I’ve been meaning to write about Richmal Crompton for absolutely ages, and have finally been propelled into doing so by the Family Roundabout book group I went to last week. You may well know Richmal Crompton as the author of the ‘William’ (or ‘Just William’) stories, written between 1922 and 1969, when she died. I, like many others, devoured these hilarious books as a child (alongside Thomas Henry’s brilliant illustrations – mine very much with apologies to him. Though mine looks rather more like a Chinese woman…) What I didn’t know until 2002 was that Richmal Crompton had written over 40 novels for adults. Scandalously, Family Roundabout is the only one in print (step forward Persephone Books – and it was actually via Crompton that I found this publishing house).
Richmal Crompton’s novels have fans across the internet – notably Elaine, who has joyfully borrowed many of the thirty or so Crompton novels I’ve managed to find, and who wrote about RC here – but she remains famous primarily for the William books she considered ‘potboilers’. These come under the category of “difficult to explain how wonderful they are”, so I can only say that they spark booklust in the unlikeliest candidates, and nothing else can quite satiate the thirst for another Crompton novel. Their scarcity may be frustrating, but hunting down the elusive novels is quite a fun pasttime…
Crompton’s novels are all quite similar, and there is some overlap. Children grow up together; people in a village exist alongside each other; parents are disobeyed or thwarted; beautiful people take advantage of others; wise, older women dispense advice to all and sundry; unhinged authors write dozens of romance novels whilst being wholly unconnected with reality… not all of these appear in every novel, of course, but they represent the mixture of fun and pathos which characterise Crompton’s books. She is perenially the author of William, and cannot avoid that tone forever (one of my favourite quotations concerns an author, in Family Roundabout: ‘Of his own novels there was no trace [in his room]. Their absence impressed his modesty on people, and Mr. Palmer spent a lot of time and thought impressing his modesty on people.’) – but this humour is balanced with characters who experience understated struggles or genuinely touching revelations. I can’t do them justice – the only thing you can do is read one. I can’t encourage you to do so enough.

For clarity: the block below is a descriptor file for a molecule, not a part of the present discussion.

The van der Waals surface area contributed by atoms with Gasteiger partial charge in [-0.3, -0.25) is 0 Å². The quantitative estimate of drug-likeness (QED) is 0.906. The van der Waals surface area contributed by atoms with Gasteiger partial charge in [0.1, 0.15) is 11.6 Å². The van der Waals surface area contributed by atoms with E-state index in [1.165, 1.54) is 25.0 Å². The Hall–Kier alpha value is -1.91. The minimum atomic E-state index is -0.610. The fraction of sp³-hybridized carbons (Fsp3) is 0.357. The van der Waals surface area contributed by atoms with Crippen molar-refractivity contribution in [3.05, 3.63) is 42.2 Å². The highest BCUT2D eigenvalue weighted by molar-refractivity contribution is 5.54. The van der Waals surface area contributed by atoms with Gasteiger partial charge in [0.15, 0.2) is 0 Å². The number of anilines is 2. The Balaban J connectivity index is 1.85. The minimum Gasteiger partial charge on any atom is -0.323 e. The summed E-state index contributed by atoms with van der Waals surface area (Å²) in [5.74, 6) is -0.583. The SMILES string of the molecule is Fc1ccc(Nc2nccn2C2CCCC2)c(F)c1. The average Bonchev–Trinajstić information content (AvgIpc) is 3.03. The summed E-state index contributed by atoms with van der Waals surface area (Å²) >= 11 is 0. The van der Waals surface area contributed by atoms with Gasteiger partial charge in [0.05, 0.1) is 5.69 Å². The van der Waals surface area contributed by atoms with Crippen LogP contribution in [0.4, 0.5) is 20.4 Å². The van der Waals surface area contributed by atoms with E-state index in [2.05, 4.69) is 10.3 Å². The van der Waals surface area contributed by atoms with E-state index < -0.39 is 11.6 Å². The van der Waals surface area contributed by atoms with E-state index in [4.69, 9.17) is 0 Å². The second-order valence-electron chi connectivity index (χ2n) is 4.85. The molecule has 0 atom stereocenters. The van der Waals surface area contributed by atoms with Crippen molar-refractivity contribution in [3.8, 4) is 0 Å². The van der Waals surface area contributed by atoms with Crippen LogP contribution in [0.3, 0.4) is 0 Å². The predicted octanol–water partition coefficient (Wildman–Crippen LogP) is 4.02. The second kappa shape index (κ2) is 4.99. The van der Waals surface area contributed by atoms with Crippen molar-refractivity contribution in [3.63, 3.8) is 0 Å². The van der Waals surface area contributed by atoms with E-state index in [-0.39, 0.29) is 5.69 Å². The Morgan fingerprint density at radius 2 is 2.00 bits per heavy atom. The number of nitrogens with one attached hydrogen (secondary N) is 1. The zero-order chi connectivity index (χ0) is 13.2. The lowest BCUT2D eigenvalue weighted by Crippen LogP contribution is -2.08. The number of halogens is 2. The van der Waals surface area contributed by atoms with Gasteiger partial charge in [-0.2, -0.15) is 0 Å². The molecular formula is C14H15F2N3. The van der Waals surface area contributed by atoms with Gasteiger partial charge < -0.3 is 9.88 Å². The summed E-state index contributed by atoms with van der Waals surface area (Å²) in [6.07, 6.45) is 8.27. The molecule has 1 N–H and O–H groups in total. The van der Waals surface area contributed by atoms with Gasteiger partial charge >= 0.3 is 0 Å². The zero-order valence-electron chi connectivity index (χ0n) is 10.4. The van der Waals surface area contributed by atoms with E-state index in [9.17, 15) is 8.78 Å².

Shall I pick one for you? Ok. Frost at Morning. Let’s put it in the 50 Books You Must Read But May Not Have Heard About. If you prefer the easy route, or don’t like secondhand books (is this possible?) then go for the one in print, Family Roundabout, but I don’t think it’s the best. It’s in Frost at Morning (1950) that Crompton demonstrates her most subtle understanding of children and their vulnerable position in families; it also has her most amusing of the crazed-authors, in Mrs. Sanders, who dictates several novels at once, and muddles them all. A group of children are gathered as companions for a Vicarage daughter – their personalities shine through the opening section, as they play with modelling clay. Angela, Philip, Monica and Geraldine are all immediately unique personalities, and continue to be so as we witness them separately and together throughout their childhood and into adulthood. Read it, you won’t regret it. Lots available at abebooks here, and Amazon here.
Oh, and special mention to Our Vicar’s Wife, who took these photos from my RC pile in Somerset.